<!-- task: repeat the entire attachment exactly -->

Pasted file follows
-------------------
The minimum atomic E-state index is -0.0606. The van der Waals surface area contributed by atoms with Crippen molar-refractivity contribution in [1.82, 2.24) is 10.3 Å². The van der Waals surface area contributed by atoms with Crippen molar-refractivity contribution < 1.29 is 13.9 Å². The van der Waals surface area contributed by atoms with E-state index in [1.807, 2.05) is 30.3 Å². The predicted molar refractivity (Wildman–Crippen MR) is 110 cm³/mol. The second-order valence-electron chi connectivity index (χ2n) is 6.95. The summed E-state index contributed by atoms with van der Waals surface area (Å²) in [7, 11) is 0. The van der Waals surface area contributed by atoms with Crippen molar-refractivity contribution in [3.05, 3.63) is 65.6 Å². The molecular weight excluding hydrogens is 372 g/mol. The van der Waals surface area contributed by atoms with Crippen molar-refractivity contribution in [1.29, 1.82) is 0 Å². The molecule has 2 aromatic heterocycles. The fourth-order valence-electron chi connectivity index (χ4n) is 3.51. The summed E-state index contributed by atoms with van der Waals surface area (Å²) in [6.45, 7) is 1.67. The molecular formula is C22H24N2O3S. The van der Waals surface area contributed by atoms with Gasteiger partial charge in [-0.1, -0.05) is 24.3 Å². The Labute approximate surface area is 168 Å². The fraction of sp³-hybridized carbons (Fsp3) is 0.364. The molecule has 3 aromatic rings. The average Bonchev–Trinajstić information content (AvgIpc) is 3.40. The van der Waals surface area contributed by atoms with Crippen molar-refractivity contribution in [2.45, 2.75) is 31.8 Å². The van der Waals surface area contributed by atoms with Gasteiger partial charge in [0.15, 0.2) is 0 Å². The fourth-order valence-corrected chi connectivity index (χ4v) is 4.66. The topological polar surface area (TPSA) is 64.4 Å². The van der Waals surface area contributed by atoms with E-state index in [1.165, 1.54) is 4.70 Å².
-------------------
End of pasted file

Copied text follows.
The minimum atomic E-state index is -0.0606. The van der Waals surface area contributed by atoms with Crippen molar-refractivity contribution in [1.82, 2.24) is 10.3 Å². The van der Waals surface area contributed by atoms with Crippen molar-refractivity contribution < 1.29 is 13.9 Å². The van der Waals surface area contributed by atoms with E-state index in [1.807, 2.05) is 30.3 Å². The predicted molar refractivity (Wildman–Crippen MR) is 110 cm³/mol. The second-order valence-electron chi connectivity index (χ2n) is 6.95. The summed E-state index contributed by atoms with van der Waals surface area (Å²) in [7, 11) is 0. The van der Waals surface area contributed by atoms with Crippen molar-refractivity contribution in [3.05, 3.63) is 65.6 Å². The molecular weight excluding hydrogens is 372 g/mol. The van der Waals surface area contributed by atoms with Crippen molar-refractivity contribution in [1.29, 1.82) is 0 Å². The molecule has 2 aromatic heterocycles. The fourth-order valence-electron chi connectivity index (χ4n) is 3.51. The summed E-state index contributed by atoms with van der Waals surface area (Å²) in [6.45, 7) is 1.67. The molecular formula is C22H24N2O3S. The van der Waals surface area contributed by atoms with Gasteiger partial charge in [-0.1, -0.05) is 24.3 Å². The Labute approximate surface area is 168 Å². The fraction of sp³-hybridized carbons (Fsp3) is 0.364. The molecule has 3 aromatic rings. The average Bonchev–Trinajstić information content (AvgIpc) is 3.40. The van der Waals surface area contributed by atoms with Crippen molar-refractivity contribution in [2.45, 2.75) is 31.8 Å². The van der Waals surface area contributed by atoms with Gasteiger partial charge in [0.15, 0.2) is 0 Å². The fourth-order valence-corrected chi connectivity index (χ4v) is 4.66. The topological polar surface area (TPSA) is 64.4 Å². The van der Waals surface area contributed by atoms with E-state index in [1.165, 1.54) is 4.70 Å².